Saving progress with SRAM

If you're making a game which is long and there's a lot of data to be kept track of (e.g. in a RPG) then you want to have a way to save progress. One of the most common ways (and well supported in emultors) is to add RAM with a battery. Other kinds of non-volatile RAM (like FeRAM or MRAM) also work.

ROM header changes

Before anything, we need to change the ROM header to indicate that the game uses SRAM. The 12 bytes after the RAM address range should look like this:

    dc.b 'RA',$F8,$20    ; SRAM type
    dc.l $200001         ; SRAM start address
    dc.l $20FFFF         ; SRAM end address

If you're really curious about what it means check the ROM header reference.

Writing to SRAM

First some handy addresses:

SramStart:  equ $200001  ; First SRAM address
SramEnd:    equ $20FFFF  ; Last SRAM address
SramLock:   equ $A130F1  ; Write 1 to unlock SRAM

OK. There are three things you need to do, in order:

  1. Write 1 to SramLock ($A130F1)
  2. Write your data into SRAM
  3. Write 0 to SramLock ($A130F1)

The first and last steps are pretty much what they say, so I'll just remark that they're byte accesses and from now on focus on the middle step.

SRAM covers the $200001-$20FFFF address range, and only every other byte is used (i.e. $200001, $200003, $200005, etc.). This gives you a total of 32KB to work with. If you need to save numbers larger than fit in a byte, split it into its separate bytes.

Here's a quick example that copies a chunk of data into the beginning of SRAM (note: this code is not optimized)

    move.b  #1, (SramLock)   ; Unlock SRAM
    lea     (DataPtr), a0    ; Beginning of data
    lea     (SramStart), a1  ; Beginning of SRAM
    move.w  #DataSize-1, d0  ; Number of bytes
    move.b  (a0), (a1)       ; Write byte to SRAM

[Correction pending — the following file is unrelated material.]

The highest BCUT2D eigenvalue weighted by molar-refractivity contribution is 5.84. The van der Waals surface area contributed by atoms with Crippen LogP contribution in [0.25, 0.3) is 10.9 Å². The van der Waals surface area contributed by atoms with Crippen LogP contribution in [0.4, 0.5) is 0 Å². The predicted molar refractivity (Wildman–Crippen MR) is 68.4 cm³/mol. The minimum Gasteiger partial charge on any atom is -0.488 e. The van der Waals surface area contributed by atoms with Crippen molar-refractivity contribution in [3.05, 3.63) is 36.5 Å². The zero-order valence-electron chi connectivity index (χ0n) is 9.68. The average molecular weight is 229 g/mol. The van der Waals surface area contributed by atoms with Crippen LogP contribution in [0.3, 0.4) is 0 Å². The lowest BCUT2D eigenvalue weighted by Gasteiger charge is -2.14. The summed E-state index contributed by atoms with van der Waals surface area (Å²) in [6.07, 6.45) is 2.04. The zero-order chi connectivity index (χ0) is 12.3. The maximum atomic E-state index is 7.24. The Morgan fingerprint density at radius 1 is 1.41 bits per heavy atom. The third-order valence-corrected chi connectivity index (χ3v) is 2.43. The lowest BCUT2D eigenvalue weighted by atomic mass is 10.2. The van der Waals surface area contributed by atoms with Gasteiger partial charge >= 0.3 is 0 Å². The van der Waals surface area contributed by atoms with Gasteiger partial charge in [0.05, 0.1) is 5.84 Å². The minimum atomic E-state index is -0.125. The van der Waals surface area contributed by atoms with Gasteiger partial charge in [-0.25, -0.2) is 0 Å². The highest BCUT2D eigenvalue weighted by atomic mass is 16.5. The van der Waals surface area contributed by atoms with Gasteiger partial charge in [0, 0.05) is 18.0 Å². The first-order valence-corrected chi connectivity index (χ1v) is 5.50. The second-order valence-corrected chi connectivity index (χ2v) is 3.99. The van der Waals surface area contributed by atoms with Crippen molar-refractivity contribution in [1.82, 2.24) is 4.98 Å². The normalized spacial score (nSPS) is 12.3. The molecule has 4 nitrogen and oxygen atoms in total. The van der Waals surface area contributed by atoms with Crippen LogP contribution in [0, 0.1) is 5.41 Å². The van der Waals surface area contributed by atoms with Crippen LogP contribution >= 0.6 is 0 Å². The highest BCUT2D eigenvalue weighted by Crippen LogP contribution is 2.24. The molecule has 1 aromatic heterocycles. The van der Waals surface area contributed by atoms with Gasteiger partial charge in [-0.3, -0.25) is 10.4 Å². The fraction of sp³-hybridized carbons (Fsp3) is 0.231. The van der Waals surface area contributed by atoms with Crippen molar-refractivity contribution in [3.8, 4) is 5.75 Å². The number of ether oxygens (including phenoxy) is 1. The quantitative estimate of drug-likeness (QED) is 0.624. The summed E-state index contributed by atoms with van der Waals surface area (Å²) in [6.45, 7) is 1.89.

addq.l  #1, a0           ; Advance data byte
    addq.l  #2, a1           ; Advance SRAM byte
    dbf     d0, Loop         ; Keep going
    move.b  #0, (SramLock)   ; Lock SRAM

Reading from SRAM

Reading back the data is similar to writing so I'll just summarize it:

  1. Write 1 to SramLock ($A130F1)
  2. Read whatever you need from SRAM
  3. Write 0 to SramLock ($A130F1)

Yeah, that's all there's to it.


Players will get really furious if they lose their progress so some warnings about common hazards are warranted:

Also Sega used to warn against saving data at $200001 and $20FFFF (i.e. the first and last SRAM addresses), as they may be more likely to lose data if something goes wrong. Skip those two bytes, I guess.

Games larger than 2MB

If you paid attention you may have noticed that SRAM is at the 2MB mark. What happens if your game is larger than that?

Well, this is why we're writing to SramLock: when we write 1 to it, SRAM shows up in the upper 2MB of the cartridge, and when we write 0 the upper part of the ROM shows up instead. This isn't needed for smaller games, but we recommend doing this anyway (you never know on what kind of cartridge it can end up).

The obvious catch is that the code that accesses SRAM must be in the lower 2MB (or run from RAM). This is rarely a problem however, since normally code is at the beginning of the ROM and it's never going to be that large… right?